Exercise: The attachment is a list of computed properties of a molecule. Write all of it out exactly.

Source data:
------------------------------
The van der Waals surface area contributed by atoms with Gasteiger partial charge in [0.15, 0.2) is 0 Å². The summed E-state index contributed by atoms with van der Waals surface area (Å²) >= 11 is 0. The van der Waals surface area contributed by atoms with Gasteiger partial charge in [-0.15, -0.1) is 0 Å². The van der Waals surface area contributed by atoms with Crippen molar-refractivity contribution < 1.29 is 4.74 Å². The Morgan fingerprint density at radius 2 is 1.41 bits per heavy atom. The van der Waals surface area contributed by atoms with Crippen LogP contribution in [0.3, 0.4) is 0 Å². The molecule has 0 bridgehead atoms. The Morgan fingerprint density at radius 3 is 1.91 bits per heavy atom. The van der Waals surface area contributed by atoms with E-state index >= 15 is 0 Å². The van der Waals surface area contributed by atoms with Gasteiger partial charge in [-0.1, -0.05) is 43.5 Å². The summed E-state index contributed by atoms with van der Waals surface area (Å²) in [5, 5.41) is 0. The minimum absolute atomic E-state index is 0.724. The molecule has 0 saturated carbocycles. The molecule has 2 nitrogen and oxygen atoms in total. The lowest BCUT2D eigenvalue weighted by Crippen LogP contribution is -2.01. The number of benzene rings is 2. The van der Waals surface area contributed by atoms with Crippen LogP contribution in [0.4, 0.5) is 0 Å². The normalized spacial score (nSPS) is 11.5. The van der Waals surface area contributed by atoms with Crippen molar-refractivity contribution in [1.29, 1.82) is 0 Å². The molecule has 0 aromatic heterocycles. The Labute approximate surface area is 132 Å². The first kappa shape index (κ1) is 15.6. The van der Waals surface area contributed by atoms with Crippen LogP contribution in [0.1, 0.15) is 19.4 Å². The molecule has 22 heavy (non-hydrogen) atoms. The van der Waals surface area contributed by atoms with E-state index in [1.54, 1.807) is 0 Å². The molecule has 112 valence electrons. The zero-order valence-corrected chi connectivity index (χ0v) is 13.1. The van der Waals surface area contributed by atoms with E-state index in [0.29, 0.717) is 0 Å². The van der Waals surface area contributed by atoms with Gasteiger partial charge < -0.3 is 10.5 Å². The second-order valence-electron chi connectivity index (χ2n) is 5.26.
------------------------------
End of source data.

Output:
The van der Waals surface area contributed by atoms with Gasteiger partial charge in [0.15, 0.2) is 0 Å². The summed E-state index contributed by atoms with van der Waals surface area (Å²) >= 11 is 0. The van der Waals surface area contributed by atoms with Gasteiger partial charge in [-0.15, -0.1) is 0 Å². The van der Waals surface area contributed by atoms with Crippen molar-refractivity contribution < 1.29 is 4.74 Å². The Morgan fingerprint density at radius 2 is 1.41 bits per heavy atom. The van der Waals surface area contributed by atoms with Crippen LogP contribution in [0.3, 0.4) is 0 Å². The molecule has 0 bridgehead atoms. The Morgan fingerprint density at radius 3 is 1.91 bits per heavy atom. The van der Waals surface area contributed by atoms with E-state index >= 15 is 0 Å². The van der Waals surface area contributed by atoms with Gasteiger partial charge in [-0.1, -0.05) is 43.5 Å². The summed E-state index contributed by atoms with van der Waals surface area (Å²) in [5, 5.41) is 0. The minimum absolute atomic E-state index is 0.724. The molecule has 0 saturated carbocycles. The molecule has 2 nitrogen and oxygen atoms in total. The lowest BCUT2D eigenvalue weighted by Crippen LogP contribution is -2.01. The number of benzene rings is 2. The van der Waals surface area contributed by atoms with Crippen LogP contribution in [0.4, 0.5) is 0 Å². The normalized spacial score (nSPS) is 11.5. The van der Waals surface area contributed by atoms with Crippen molar-refractivity contribution in [1.29, 1.82) is 0 Å². The molecule has 0 aromatic heterocycles. The Labute approximate surface area is 132 Å². The first kappa shape index (κ1) is 15.6. The van der Waals surface area contributed by atoms with Crippen LogP contribution in [0.1, 0.15) is 19.4 Å². The molecule has 22 heavy (non-hydrogen) atoms. The van der Waals surface area contributed by atoms with E-state index in [1.54, 1.807) is 0 Å². The molecule has 112 valence electrons. The zero-order valence-corrected chi connectivity index (χ0v) is 13.1. The van der Waals surface area contributed by atoms with E-state index in [0.29, 0.717) is 0 Å². The van der Waals surface area contributed by atoms with Gasteiger partial charge < -0.3 is 10.5 Å². The second-order valence-electron chi connectivity index (χ2n) is 5.26.